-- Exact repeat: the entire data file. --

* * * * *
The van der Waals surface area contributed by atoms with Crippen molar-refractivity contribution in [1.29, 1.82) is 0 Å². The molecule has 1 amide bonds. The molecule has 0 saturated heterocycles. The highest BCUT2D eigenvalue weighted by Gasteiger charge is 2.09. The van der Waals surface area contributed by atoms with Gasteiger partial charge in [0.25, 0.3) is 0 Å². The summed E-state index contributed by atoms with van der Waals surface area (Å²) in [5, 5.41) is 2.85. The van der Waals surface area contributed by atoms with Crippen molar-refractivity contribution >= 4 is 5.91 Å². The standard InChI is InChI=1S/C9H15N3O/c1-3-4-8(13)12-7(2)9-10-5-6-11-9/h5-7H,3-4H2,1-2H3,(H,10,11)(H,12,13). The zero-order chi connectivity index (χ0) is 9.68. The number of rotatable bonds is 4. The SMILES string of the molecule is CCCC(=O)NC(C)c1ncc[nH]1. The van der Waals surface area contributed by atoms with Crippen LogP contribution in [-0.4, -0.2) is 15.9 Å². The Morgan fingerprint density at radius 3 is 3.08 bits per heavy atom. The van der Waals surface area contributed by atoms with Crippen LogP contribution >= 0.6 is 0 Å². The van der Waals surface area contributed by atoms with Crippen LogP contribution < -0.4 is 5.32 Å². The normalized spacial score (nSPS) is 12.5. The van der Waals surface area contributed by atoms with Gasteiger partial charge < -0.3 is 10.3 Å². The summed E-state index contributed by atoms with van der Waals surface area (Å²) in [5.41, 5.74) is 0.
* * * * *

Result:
The van der Waals surface area contributed by atoms with Crippen molar-refractivity contribution in [1.29, 1.82) is 0 Å². The molecule has 1 amide bonds. The molecule has 0 saturated heterocycles. The highest BCUT2D eigenvalue weighted by Gasteiger charge is 2.09. The van der Waals surface area contributed by atoms with Gasteiger partial charge in [0.25, 0.3) is 0 Å². The summed E-state index contributed by atoms with van der Waals surface area (Å²) in [5, 5.41) is 2.85. The van der Waals surface area contributed by atoms with Crippen molar-refractivity contribution >= 4 is 5.91 Å². The standard InChI is InChI=1S/C9H15N3O/c1-3-4-8(13)12-7(2)9-10-5-6-11-9/h5-7H,3-4H2,1-2H3,(H,10,11)(H,12,13). The zero-order chi connectivity index (χ0) is 9.68. The number of rotatable bonds is 4. The SMILES string of the molecule is CCCC(=O)NC(C)c1ncc[nH]1. The van der Waals surface area contributed by atoms with Crippen LogP contribution in [-0.4, -0.2) is 15.9 Å². The Morgan fingerprint density at radius 3 is 3.08 bits per heavy atom. The van der Waals surface area contributed by atoms with Crippen LogP contribution >= 0.6 is 0 Å². The van der Waals surface area contributed by atoms with Crippen LogP contribution < -0.4 is 5.32 Å². The normalized spacial score (nSPS) is 12.5. The van der Waals surface area contributed by atoms with Gasteiger partial charge < -0.3 is 10.3 Å². The summed E-state index contributed by atoms with van der Waals surface area (Å²) in [5.41, 5.74) is 0.